Plants respond differently to various spectra so choosing the best LEDs for you will depend on your specific cultivation goals and crops, location and climate, and several other key considerations.
Choosing the Right LEDs for Your Greenhouse
Article from | Fluence OSRAM
Part I: Spectra
LED systems are designed to emit a wide variety of wavebands. For growers considering an LED retrofit, the added functionality—and potential—of broad-spectrum lighting strategies can be intimidating. Questions about cultivar spectrum sensitivity and plant response, facility upgrades or adjustments, operational best practices, changes in environmental conditions, and a host of other factors dictate the decision-making process.
Plants respond differently to various spectra so choosingthe best LEDs for you will depend on your specific cultivation goals and crops, location and climate, and several other key considerations. But, with the right strategy, cultivators can precisely target photoreceptors and pigments for enhanced control of morphology, flowering, and additional characteristics that drive top-line performance.
Physics meets photobiology: How LEDs work to support your crops
An LED is a pairing of semiconductors that emits light when voltage is applied. As electrons migrate from one material to another, they lose energy and release it as light.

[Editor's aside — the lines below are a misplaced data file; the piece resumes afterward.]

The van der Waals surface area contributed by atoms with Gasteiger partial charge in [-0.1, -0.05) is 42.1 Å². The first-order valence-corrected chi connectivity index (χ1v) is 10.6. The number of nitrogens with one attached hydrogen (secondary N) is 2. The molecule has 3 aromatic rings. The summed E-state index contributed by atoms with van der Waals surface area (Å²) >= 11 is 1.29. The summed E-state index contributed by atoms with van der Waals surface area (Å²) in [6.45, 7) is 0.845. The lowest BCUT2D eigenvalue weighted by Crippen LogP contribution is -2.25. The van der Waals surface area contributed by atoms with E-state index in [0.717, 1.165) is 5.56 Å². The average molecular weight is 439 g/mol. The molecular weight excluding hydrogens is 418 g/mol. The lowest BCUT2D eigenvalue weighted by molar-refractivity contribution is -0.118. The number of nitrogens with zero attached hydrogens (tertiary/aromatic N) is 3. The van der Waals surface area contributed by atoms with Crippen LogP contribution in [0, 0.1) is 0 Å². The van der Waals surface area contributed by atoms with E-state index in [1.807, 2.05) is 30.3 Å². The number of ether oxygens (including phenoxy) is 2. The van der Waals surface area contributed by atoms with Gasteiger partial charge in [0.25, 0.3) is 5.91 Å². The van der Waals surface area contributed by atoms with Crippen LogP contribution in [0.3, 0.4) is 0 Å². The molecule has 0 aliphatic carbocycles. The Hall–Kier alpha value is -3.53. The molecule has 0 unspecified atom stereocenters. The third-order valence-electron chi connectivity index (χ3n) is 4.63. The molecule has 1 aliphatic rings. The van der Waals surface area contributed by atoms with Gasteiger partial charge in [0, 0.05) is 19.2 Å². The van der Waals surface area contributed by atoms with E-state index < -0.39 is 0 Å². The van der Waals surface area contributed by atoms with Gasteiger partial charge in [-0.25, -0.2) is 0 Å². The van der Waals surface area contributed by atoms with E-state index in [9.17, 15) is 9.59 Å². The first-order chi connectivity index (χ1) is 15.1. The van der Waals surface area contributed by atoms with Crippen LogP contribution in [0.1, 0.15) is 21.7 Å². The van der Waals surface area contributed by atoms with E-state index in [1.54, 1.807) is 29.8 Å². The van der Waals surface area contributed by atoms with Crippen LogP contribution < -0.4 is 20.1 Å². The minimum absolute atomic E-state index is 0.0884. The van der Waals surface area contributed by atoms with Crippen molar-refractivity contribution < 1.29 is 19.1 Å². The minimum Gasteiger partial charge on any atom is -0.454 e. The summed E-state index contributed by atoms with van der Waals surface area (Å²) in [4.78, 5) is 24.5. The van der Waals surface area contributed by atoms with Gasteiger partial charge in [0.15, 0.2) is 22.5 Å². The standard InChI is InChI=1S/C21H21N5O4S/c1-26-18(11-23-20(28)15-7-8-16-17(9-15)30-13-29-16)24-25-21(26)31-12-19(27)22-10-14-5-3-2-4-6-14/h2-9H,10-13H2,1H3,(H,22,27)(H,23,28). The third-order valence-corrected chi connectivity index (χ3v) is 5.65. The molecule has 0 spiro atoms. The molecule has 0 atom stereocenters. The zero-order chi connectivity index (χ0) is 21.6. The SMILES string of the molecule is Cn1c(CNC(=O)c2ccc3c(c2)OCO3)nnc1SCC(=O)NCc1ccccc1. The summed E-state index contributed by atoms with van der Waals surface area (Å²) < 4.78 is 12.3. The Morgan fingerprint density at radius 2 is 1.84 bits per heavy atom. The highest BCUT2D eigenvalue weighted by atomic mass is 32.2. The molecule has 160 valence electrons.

The type of light and the amount of power required to fuel it depend on the electrical properties used to craft specific LED products and spectrums.
That said, not all crops respond to spectra in the same way, and growers are often tasked with selecting a spectrum that can range from dual-band red and blue—known colloquially as narrow-band or pink light—and various broad-band options that contain more balance across the PAR spectrum. Notably, broad-bands contain fractions of green light and various percentages of red light.
Additionally, some LED lighting types are more energy efficient, generate greater crop yields, and even improve production.
Blue and red wave bands are critical to plants because the two primary chlorophylls in plants—chlorophyll a and b—absorb blue (450 nm) and red (660 nm) especially well.
Blue and red LEDs are also among some of the most energy-efficient LED types, which is perfect for those in need of high-efficiency, narrow-band fixtures.
A narrow band or monoband supplement, such as the Fluence DUAL R9B, can be helpful for achieving specific photo responses that include rooting, flowering or compact growth. Narrow-band fixtures also produce more µmol/J than broad-spectrum fixtures, making them perfect for greenhouses where natural sunlight is abundant. In other words, narrow-band fixtures that supplement ample sunlight (middle spectrum wavelengths) save energy without sacrificing plant quality.
In the absence of year-round broad-spectrum light, a heavily polarized spectrum may negatively impact morphology, flowering and product quality. This brings us to broad-spectrum LEDs.